As for white balance, I shoot in RAW mode and then adjust on my computer when developing the shots.

Biggest tip though is just shoot and shoot and then shoot some more, it doesn't cost you anything but your time and practice is the only surefire way to get to know your camera!

kobelka
04-20-2012, 08:42 PM
Thanks. I did also end up getting an 85 mm macro lense. That is nice. When shooting in raw is there a certain program you use when adjusting pics on your computer?

Slick Fork
04-20-2012, 09:16 PM
I use adobe lightroom, it's great for organising as well as "developing". Photoshop elements is also good for more of a "getting into photography" kind of program and is significantly cheaper at ~$100 vs lightroom at ~$300.

For free, you should have a program available from Nikkon that will allow you to develop RAW files into your format of choice

Jeff000
04-21-2012, 02:38 PM
Use a tripod and aperture priority mode to get the depth of field you want. Depending on lighting and your camera you can be between ISO 400-800 (1600 on mine) before you see any real "noise" in the image.

Biggest tip though is just shoot and shoot and then shoot some more, it doesn't cost you anything but your time and practice is the only surefire way to get to know your camera!

What camera do you use?
Noise on the D5100 is evident at iso400. This is also subject to how picky you are.
I shoot a D700, 85mm f1.4 is my go to lens, but it is not a macro. But just as a crop I can get some great shots. I have a 65mm macro, and it is only "ok" I think. But even with my 85mm I don't like shooting above 800 because I can start to see the noise, although most will say that it is noiseless past 1600.

Shoot and shoot some more is great advice.


Thanks. I did also end up getting an 85 mm macro lense. That is nice. When shooting in raw is there a certain program you use when adjusting pics on your computer?

That's a nice macro lens. You should be happy with it
Shooting Raw (NEF as you're shooting a Nikon) is not really for the beginner, what raw does it take away all the image processing from the camera and gives it to you. So unless you know what you are doing or have lots of time to figure it out it's not really something I would recommend, you can still adjust WB (which is the biggest headache when shooting a tank imo) from a high res jpg.

kobelka
04-21-2012, 06:57 PM
Hey Jeff,
WB is proving to be something of a PITA for me. The Nikkor 85mm really seems to take fantastic pics. Everytime I try to custom set the WB with a white piece of plastic in the tank it doesnt work? I think I am following the instructions right. I can get it to work in other situations. Just have to keep messing with it I guess.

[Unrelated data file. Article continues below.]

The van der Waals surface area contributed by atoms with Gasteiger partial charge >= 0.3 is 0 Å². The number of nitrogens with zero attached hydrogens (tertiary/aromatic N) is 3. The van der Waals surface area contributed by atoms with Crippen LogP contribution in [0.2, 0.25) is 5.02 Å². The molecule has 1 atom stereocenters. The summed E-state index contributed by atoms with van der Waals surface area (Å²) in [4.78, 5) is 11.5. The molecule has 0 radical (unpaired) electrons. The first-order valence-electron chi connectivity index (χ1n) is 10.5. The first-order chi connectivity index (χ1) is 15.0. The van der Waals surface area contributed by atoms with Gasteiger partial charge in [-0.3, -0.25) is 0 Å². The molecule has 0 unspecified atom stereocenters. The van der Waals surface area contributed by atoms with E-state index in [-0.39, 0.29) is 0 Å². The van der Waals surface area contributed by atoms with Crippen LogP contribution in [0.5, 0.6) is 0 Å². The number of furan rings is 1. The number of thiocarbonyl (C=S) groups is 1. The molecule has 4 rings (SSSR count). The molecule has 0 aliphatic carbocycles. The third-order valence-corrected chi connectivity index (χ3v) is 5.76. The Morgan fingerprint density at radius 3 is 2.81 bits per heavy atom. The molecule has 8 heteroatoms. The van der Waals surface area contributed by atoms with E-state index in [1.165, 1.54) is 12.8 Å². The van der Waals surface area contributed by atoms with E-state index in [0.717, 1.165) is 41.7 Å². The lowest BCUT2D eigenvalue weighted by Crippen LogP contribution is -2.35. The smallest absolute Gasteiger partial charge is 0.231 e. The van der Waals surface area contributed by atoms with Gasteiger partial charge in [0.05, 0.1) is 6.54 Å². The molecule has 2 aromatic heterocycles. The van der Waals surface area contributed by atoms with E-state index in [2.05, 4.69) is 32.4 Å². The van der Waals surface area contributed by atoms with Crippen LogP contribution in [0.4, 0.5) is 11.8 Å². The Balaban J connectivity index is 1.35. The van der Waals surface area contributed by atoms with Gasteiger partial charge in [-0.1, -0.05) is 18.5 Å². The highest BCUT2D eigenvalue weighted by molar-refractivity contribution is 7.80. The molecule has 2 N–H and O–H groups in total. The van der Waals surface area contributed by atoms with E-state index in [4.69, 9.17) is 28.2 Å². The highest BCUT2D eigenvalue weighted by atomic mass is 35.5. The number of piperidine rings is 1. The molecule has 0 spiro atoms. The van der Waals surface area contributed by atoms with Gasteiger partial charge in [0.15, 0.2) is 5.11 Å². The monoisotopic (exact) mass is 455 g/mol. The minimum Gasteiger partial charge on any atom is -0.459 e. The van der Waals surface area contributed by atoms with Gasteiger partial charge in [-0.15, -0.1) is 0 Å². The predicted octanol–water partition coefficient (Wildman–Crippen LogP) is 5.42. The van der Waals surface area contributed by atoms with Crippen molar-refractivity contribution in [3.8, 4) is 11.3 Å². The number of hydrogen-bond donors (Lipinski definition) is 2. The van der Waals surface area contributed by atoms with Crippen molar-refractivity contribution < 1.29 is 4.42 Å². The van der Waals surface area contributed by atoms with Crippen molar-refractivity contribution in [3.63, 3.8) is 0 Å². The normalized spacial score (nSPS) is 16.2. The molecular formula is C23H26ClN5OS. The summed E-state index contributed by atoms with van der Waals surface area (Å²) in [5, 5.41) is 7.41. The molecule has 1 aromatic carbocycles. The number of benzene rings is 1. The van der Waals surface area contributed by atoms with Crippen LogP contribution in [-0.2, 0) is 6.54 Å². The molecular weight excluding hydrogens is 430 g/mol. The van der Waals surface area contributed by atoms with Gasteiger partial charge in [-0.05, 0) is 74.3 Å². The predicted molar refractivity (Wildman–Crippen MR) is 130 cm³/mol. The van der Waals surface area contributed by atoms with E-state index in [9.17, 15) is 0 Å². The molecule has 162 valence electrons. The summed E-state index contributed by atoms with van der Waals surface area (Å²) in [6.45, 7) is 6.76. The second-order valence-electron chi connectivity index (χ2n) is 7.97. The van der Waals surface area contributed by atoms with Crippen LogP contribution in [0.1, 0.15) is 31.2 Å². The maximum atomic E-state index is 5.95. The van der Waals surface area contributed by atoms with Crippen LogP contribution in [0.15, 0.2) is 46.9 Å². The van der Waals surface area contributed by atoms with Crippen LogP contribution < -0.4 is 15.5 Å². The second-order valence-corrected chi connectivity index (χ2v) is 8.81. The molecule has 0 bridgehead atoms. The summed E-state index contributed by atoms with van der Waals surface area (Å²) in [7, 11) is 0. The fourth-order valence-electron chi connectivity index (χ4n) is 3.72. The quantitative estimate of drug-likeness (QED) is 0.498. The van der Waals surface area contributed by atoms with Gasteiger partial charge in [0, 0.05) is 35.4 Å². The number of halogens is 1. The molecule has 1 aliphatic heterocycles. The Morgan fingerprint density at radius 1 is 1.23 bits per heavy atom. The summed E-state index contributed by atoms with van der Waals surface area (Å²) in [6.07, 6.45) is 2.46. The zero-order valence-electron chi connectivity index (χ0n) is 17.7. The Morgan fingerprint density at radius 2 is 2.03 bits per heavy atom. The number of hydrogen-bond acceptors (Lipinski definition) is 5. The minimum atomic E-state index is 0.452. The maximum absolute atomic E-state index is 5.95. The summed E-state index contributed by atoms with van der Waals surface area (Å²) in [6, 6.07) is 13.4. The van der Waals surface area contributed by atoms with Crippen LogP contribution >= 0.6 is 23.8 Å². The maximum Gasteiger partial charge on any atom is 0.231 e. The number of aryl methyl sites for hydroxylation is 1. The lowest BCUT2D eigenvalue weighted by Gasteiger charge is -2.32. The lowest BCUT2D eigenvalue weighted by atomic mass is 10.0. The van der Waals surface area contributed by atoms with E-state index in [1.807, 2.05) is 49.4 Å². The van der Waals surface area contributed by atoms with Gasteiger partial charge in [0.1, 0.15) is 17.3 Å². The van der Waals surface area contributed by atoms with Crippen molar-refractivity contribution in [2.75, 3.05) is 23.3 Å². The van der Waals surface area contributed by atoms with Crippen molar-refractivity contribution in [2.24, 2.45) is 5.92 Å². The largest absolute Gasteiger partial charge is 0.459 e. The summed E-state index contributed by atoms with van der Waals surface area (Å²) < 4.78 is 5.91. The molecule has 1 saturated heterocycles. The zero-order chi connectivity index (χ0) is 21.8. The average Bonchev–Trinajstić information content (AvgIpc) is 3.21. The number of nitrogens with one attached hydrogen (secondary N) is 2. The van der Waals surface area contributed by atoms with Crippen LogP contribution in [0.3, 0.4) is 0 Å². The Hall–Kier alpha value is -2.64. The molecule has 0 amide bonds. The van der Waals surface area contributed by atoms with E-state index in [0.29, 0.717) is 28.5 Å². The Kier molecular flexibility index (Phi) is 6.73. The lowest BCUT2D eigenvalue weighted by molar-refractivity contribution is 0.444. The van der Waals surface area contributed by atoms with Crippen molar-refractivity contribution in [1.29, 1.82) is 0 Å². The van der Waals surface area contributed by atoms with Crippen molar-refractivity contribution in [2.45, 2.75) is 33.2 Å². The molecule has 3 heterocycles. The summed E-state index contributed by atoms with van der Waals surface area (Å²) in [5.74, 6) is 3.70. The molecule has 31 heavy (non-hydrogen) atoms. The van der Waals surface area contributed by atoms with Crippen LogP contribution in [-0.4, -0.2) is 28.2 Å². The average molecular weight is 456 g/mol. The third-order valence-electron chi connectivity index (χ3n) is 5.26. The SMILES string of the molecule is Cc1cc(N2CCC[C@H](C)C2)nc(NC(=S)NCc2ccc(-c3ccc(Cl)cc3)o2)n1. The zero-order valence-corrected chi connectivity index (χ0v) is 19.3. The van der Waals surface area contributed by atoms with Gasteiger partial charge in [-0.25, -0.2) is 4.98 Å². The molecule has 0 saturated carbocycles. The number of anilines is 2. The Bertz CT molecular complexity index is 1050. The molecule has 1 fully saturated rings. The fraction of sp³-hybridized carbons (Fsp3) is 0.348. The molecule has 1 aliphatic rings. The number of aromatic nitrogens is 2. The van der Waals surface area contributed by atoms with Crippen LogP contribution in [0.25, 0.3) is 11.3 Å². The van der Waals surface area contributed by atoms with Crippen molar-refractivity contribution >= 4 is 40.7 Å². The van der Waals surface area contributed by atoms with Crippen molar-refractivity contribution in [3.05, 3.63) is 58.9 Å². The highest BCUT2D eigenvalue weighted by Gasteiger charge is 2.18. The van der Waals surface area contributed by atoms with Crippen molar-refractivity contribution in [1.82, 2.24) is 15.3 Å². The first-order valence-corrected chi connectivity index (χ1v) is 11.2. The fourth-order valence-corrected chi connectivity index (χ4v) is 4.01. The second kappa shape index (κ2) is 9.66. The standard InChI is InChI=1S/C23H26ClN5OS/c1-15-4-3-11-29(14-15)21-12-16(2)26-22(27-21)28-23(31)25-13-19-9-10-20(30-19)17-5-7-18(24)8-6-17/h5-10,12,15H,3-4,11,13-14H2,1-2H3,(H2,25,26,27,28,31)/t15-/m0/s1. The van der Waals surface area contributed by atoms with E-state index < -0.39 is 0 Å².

Oh ya, RAW is not likely for a beginner like me. Mabye someday but probably not!
Thanks

Jeff000
04-22-2012, 07:25 AM
Hey Jeff,
WB is proving to be something of a PITA for me. The Nikkor 85mm really seems to take fantastic pics. Everytime I try to custom set the WB with a white piece of plastic in the tank it doesnt work? I think I am following the instructions right. I can get it to work in other situations. Just have to keep messing with it I guess.
Oh ya, RAW is not likely for a beginner like me. Mabye someday but probably not!
Thanks

Set the WB manually to 10000k (of the highest it can do) and then take a picture of that piece of plastic in the tank, and use that as a reference to change your WB in post production. Bonus points if you can put that piece of plastic into every shot so that you can change every shot individually.

Setting the WB off a grey card (or white) for a whole series of pictures is only useful with strobes, imo. It's not designed to compensate for light as blue as tanks have. So you have to get the rest of the way in post.

Snaz
04-22-2012, 07:49 AM
RAW is the preferred method to shoot if you are doing post production like white balance on your computer. The problem with jpg files is they are a compressed file format and that can introduce artifacts especially when playing with them in post production program like Photoshop.

As a beginner though stick with the jpgs for now but be aware if photo editing software makes your pics look poor then consider shooting RAW.

Slick Fork
04-22-2012, 09:37 PM
What camera do you use?


Shooting with a Sony A55. Noise is a little noticeable at 800 but doesn't get really grainy until 1600

As far as RAW not being for the beginner, most programs will have an "auto" setting that does the same job (or better) as the camera does when shooting jpg's. You could also try shooting RAW and Jpg. Takes up more memory on the card but it gets you both a 'ready to go' jpg and a RAW file that you can play around with. As noted above, manipulating jpgs never works out well.